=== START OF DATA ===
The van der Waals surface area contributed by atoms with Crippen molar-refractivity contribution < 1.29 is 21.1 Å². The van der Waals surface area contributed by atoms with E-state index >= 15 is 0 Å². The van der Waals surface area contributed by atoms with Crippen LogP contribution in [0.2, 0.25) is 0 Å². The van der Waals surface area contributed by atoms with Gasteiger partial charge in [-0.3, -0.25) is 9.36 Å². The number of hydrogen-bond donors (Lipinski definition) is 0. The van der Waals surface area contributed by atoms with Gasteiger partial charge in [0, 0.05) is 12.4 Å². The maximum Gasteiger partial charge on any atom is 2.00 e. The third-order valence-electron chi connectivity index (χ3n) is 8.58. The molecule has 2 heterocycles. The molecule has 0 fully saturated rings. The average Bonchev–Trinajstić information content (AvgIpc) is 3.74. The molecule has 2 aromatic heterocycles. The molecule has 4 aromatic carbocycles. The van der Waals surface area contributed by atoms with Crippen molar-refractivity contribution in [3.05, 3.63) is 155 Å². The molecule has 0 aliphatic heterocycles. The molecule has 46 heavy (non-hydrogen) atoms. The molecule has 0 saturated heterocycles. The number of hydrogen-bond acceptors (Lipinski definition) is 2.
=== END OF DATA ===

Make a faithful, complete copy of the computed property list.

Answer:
The van der Waals surface area contributed by atoms with Crippen molar-refractivity contribution < 1.29 is 21.1 Å². The van der Waals surface area contributed by atoms with E-state index >= 15 is 0 Å². The van der Waals surface area contributed by atoms with Crippen LogP contribution in [0.2, 0.25) is 0 Å². The van der Waals surface area contributed by atoms with Gasteiger partial charge in [-0.3, -0.25) is 9.36 Å². The number of hydrogen-bond donors (Lipinski definition) is 0. The van der Waals surface area contributed by atoms with Gasteiger partial charge in [0, 0.05) is 12.4 Å². The maximum Gasteiger partial charge on any atom is 2.00 e. The third-order valence-electron chi connectivity index (χ3n) is 8.58. The molecule has 2 heterocycles. The molecule has 0 fully saturated rings. The average Bonchev–Trinajstić information content (AvgIpc) is 3.74. The molecule has 2 aromatic heterocycles. The molecule has 4 aromatic carbocycles. The van der Waals surface area contributed by atoms with Crippen molar-refractivity contribution in [3.05, 3.63) is 155 Å². The molecule has 0 aliphatic heterocycles. The molecule has 46 heavy (non-hydrogen) atoms. The molecule has 0 saturated heterocycles. The number of hydrogen-bond acceptors (Lipinski definition) is 2.